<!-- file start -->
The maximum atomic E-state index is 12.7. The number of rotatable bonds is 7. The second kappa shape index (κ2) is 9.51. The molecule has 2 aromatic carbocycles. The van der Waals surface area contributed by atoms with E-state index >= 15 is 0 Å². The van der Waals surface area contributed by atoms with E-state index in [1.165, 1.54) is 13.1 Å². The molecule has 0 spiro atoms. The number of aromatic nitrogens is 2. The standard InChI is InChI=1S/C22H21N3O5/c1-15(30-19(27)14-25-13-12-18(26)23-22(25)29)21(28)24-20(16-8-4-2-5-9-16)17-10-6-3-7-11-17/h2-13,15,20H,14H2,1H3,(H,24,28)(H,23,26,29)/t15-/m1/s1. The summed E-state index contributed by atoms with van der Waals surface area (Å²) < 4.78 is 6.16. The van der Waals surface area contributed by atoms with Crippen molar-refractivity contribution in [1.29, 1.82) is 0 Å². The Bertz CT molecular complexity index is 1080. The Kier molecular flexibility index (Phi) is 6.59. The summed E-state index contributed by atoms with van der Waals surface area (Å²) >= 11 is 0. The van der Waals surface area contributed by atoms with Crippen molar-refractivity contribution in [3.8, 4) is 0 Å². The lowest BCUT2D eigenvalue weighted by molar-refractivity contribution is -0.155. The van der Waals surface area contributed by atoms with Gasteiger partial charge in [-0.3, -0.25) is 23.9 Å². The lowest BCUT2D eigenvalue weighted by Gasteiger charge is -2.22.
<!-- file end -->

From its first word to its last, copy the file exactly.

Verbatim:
The maximum atomic E-state index is 12.7. The number of rotatable bonds is 7. The second kappa shape index (κ2) is 9.51. The molecule has 2 aromatic carbocycles. The van der Waals surface area contributed by atoms with E-state index >= 15 is 0 Å². The van der Waals surface area contributed by atoms with E-state index in [1.165, 1.54) is 13.1 Å². The molecule has 0 spiro atoms. The number of aromatic nitrogens is 2. The standard InChI is InChI=1S/C22H21N3O5/c1-15(30-19(27)14-25-13-12-18(26)23-22(25)29)21(28)24-20(16-8-4-2-5-9-16)17-10-6-3-7-11-17/h2-13,15,20H,14H2,1H3,(H,24,28)(H,23,26,29)/t15-/m1/s1. The summed E-state index contributed by atoms with van der Waals surface area (Å²) < 4.78 is 6.16. The van der Waals surface area contributed by atoms with Crippen molar-refractivity contribution in [1.29, 1.82) is 0 Å². The Bertz CT molecular complexity index is 1080. The Kier molecular flexibility index (Phi) is 6.59. The summed E-state index contributed by atoms with van der Waals surface area (Å²) >= 11 is 0. The van der Waals surface area contributed by atoms with Crippen molar-refractivity contribution in [3.8, 4) is 0 Å². The lowest BCUT2D eigenvalue weighted by molar-refractivity contribution is -0.155. The van der Waals surface area contributed by atoms with Gasteiger partial charge in [-0.3, -0.25) is 23.9 Å². The lowest BCUT2D eigenvalue weighted by Gasteiger charge is -2.22.